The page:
Road Life: The Parts I Love (And Don’t Love)

If you ask me what I love about traveling, I’ll tell you that it’s the parts that allow me to pause, and soak in my kids’ childhood, just like I did when I was back home, out in our backyard.

The other day, we played out on a playground in Ruston, Louisiana, at the church where we stayed. Wherever we land, we make our own backyard, always finding some green space, and this church had the biggest field, edged in by pine trees and hardwoods and dappled with ant hills (which we were careful not to stand on top of.) And if you walk all the way up the hill of the parking lot, there’s this little playground, fenced and mulched and inviting us to romp.

I sat on the bottom of the slide in the gentle warmth of a Louisiana spring, and just gazed at each of my children, enjoying their lives. Gideon licked his ice cream cone and chuckled at Sam. Sam ran up and down the twisty slide, repeatedly yelling for me to watch. Hope’s hair bounced in the sunlight as she ran and jumped and pretended. Haven found the fence gate and opened, shut, opened, shut it, as if she had the most important job in the world.

My heart swelled. I have loved every ounce of mommahood, like a child in summer savors that one tiny drop of honeysuckle juice, and then picks another blossom to drink again.

I watched the youth group play ball in the field and the church people pull into the parking lot and gather for dinner together and I thought how beautiful and strange my life feels at times. It’s loud and yet it’s quiet. There is speaking and tending to souls and days and days of people, face to face, and then there are these little secluded moments that feel like I’m “home” in a place I’ve never been.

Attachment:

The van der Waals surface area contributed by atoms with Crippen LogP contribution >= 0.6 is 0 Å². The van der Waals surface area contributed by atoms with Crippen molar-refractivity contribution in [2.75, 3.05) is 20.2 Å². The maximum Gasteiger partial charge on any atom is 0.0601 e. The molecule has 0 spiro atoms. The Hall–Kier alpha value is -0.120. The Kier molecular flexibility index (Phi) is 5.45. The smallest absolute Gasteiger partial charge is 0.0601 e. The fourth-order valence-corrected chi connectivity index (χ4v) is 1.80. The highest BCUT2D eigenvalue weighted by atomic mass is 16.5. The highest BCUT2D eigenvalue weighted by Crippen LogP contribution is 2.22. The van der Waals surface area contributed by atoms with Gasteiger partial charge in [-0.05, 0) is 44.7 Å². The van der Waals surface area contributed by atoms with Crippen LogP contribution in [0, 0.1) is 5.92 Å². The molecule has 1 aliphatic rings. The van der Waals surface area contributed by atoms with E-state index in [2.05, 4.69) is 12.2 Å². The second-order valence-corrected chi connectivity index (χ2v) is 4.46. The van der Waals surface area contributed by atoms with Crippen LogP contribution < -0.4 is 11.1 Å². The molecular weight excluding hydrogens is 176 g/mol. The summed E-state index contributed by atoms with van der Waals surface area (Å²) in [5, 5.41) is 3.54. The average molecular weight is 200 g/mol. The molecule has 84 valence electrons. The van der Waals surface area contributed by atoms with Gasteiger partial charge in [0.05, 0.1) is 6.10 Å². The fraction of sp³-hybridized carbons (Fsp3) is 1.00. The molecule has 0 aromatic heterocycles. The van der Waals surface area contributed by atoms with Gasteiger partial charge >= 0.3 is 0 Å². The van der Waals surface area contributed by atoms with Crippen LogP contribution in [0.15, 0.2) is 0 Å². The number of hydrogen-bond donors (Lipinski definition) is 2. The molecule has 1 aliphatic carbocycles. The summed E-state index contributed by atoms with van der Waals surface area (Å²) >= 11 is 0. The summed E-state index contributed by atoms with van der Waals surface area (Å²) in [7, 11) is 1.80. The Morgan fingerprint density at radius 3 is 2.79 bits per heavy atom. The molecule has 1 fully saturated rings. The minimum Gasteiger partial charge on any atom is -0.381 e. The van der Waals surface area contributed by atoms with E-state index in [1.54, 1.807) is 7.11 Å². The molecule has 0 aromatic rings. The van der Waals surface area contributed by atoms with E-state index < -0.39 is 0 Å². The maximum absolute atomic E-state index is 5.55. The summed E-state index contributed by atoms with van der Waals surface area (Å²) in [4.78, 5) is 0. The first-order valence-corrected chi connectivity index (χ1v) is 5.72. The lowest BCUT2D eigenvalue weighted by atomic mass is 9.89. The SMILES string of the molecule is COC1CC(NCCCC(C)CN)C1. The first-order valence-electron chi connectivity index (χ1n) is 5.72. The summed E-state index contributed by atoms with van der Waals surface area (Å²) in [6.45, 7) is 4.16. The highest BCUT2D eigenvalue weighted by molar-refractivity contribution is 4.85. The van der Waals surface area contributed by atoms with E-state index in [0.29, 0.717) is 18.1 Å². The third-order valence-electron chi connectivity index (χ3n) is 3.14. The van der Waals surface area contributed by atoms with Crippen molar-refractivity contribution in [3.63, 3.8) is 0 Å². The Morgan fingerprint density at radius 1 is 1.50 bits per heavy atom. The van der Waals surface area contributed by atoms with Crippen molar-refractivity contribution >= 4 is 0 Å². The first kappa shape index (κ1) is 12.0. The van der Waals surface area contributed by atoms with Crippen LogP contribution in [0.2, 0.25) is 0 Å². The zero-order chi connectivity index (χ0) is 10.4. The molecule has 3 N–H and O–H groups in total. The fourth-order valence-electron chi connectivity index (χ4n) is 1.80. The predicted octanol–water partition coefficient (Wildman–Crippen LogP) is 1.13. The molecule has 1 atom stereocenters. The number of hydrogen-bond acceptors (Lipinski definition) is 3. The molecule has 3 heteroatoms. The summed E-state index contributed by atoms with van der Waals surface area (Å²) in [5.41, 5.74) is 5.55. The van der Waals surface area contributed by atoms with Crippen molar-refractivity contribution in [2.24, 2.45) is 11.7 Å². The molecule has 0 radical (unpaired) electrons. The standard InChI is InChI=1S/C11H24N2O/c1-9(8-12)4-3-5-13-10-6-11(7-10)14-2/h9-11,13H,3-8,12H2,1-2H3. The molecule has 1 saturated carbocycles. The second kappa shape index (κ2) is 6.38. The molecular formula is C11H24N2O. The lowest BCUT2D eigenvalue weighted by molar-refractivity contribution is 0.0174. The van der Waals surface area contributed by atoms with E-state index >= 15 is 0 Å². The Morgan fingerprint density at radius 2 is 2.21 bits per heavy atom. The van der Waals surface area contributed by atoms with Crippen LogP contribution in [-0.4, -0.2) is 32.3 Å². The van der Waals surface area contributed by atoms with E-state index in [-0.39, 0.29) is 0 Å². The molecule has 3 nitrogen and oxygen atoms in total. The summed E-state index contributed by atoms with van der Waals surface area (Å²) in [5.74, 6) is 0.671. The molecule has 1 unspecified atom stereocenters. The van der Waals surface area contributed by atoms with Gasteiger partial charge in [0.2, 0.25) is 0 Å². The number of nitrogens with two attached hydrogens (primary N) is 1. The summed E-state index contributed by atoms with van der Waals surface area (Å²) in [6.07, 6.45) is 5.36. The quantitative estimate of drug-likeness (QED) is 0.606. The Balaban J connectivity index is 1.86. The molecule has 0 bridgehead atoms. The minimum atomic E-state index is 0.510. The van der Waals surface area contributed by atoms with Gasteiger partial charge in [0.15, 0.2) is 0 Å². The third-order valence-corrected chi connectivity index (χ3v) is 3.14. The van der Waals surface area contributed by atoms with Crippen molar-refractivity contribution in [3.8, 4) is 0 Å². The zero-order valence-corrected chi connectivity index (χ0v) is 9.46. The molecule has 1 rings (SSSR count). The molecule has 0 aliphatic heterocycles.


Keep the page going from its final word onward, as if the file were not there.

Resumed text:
So far, I have loved this traveling life. Except on the days when we actually travel. Those days are hardest, when we have to pack up our house and all load up in the semi truck and I try to do school with the kids and someone is usually crying and someone is bouncing too crazy and someone is complaining that they have to do math and the dog is in the way, and Brent needs me to text someone back, while he drives. Those days make me wonder if I like this life at all.

But, then we pull into a trucker’s diner, and there’s smoked barbecue and interesting people and ridiculously old decorations and Elvis is singing a gospel song on the radio, and I’m in love again. Or we drive down the road for miles and there are ditches full of wildflowers that I’ve never seen before, and tall green grass that waves in the wind, and I think to myself, that I wouldn’t see this new view, if I was back at my house, doing the same old thing.

God knew my heart was seriously needing some adventure.

And there are the nights when we have this God-invited seat to the front row in the church house. And people get up in the presence of their peers and call this church their family and they talk about how deeply they’ve tasted of grace and how God has used a broken group of people to help them heal and find out what love is. Those are the times I wonder how it is I get to be a witness.

This week we move on to Borger, Texas. They tell me there isn’t really anything in Borger, cause it’s the panhandle, so I should prepare myself. But, I do know there’s a church. There’s a parking lot that we’ll call home for about 10 days and there are people we will meet and call friends and God will be there.

God will be doing things that only He can do. He’ll be healing hurts and restoring relationships and building up that community, by first tending to His Church. Those people will be changed because it never fails–when people pause from their crazy hectic schedules and carve out time to sit and be with God, and hear from Him, and then obey what He says–it never fails, people are changed.

Communities are changed.

We just get to be a part.

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